Plays take different paths to explore odd relationships

THEATER REVIEW

March 18, 1992|By J. Wynn Rousuck | J. Wynn Rousuck,Theater Critic

Presenting a double bill of one-act plays by Harold Pinter and Joe Orton makes sense since these writers were fans of each other's work. And though New Century Theater's productions of Pinter's "The Lover" and Orton's "The Ruffian on the Stair" are uneven, the resonances between them are intriguing and unmistakable.

In "The Lover," an upper middle-class British husband and wife openly discuss -- indeed encourage -- each other's infidelities. Much of the humor derives from the chilly civility with which they address the hot subject of extramarital lust -- a subject so potentially incendiary that the less civilized might be tempted to "discuss" it at gunpoint.

A gun does figure into the conversation in "The Ruffian," a play about a lower-class -- or more precisely criminal class -- couple whose relationship is tested by the appearance of a dangerous intruder.

Pinter's play is an amusing sexual fantasy; Orton's is a warped nightmare. In the first, which includes an entertaining plot twist, extreme measures are taken to disguise the libido; in the second, the emotions are exposed and raw.

Seen together, the scripts -- being presented at the University of Baltimore's Langsdale Auditorium -- demonstrate how two 20th century British playwrights achieve similar ends through opposite means. Using subtlety in Pinter's case and outrageousness in Orton's, each demonstrates the lengths to which people will go to maintain relationships.

This similarity would be even more pointed if the same actors were cast as the couples in each play. However, that assignment might be too much of a stretch for this ambitious but fledgling company. Indeed, New Century has chosen to further differentiate the scripts by using separate directors.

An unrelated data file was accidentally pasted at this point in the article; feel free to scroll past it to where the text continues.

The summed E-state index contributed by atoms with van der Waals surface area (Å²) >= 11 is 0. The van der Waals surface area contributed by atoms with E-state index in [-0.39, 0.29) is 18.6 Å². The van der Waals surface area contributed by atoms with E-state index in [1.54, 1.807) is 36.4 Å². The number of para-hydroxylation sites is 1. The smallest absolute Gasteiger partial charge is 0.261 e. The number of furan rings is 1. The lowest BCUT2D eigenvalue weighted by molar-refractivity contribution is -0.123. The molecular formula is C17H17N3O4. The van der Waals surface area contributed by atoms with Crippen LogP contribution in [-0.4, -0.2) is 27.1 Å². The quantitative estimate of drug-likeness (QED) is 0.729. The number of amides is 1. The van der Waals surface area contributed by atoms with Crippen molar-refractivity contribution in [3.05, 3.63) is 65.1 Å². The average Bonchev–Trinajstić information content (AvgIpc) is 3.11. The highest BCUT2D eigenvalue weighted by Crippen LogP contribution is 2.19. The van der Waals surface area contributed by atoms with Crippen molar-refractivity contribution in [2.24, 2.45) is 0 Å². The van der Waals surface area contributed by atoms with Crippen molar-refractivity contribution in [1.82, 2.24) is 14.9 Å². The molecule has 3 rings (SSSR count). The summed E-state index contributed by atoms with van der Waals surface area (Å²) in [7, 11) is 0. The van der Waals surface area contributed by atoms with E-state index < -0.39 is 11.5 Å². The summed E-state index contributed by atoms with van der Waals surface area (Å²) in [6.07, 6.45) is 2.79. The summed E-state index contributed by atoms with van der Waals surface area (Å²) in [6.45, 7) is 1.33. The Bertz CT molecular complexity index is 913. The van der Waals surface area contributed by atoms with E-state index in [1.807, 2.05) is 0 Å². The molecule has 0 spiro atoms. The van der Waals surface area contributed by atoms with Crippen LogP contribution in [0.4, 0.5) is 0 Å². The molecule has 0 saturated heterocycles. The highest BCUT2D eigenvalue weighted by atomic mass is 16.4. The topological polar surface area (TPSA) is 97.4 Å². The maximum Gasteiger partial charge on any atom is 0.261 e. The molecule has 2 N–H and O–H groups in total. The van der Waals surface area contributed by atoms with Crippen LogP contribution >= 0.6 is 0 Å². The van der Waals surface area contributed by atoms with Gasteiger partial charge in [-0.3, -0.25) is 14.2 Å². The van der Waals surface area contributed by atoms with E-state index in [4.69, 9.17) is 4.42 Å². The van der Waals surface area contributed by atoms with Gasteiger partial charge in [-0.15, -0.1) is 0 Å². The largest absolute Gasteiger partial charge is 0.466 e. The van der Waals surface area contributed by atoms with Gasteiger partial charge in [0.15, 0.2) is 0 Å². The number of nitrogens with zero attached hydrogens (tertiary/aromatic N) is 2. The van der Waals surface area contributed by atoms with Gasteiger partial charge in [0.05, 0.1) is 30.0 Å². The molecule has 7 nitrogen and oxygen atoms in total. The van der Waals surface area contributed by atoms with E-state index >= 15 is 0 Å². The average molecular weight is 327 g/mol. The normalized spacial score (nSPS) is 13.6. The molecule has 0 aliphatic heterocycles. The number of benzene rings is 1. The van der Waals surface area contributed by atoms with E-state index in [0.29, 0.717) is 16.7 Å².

Raine Bode's direction maintains a quirky antic tone in "The Lover," exemplified by the fine performance of Dana Whipkey as the husband, a gentleman who straddles the line between propriety and the offbeat. As his wife, however, Hillary Levin's portrayal has a smirking self-consciousness; she doesn't seem serious enough.

She would have been wise to pay attention to Orton's production notes to "The Ruffian": "Every one of the characters must be real. None of them is ever consciously funny. . . . Unless it's real it won't be funny." Director Laura Hackman's response to this advice varies. Brian P. Chetelat and Felicia Shakman do their best as the central couple, but their characters seem closer to stock types than flesh-and-blood. On the other hand, as the title character, Brandon Park strays too far from caricature; he's a soft, equivocal ruffian.

"The Lover" and "The Ruffian on the Stair" aren't their authors' best works, which makes them even more challenging to stage. However, each of these rarely produced scripts is filled with characteristic touches, and the decision to mount them together typifies New Century's insight and daring.

"The Lover" and "The Ruffian on the Stair" continue at Langsdale Auditorium Thursdays to Sundays through March 28. Call (410) 426-6889.

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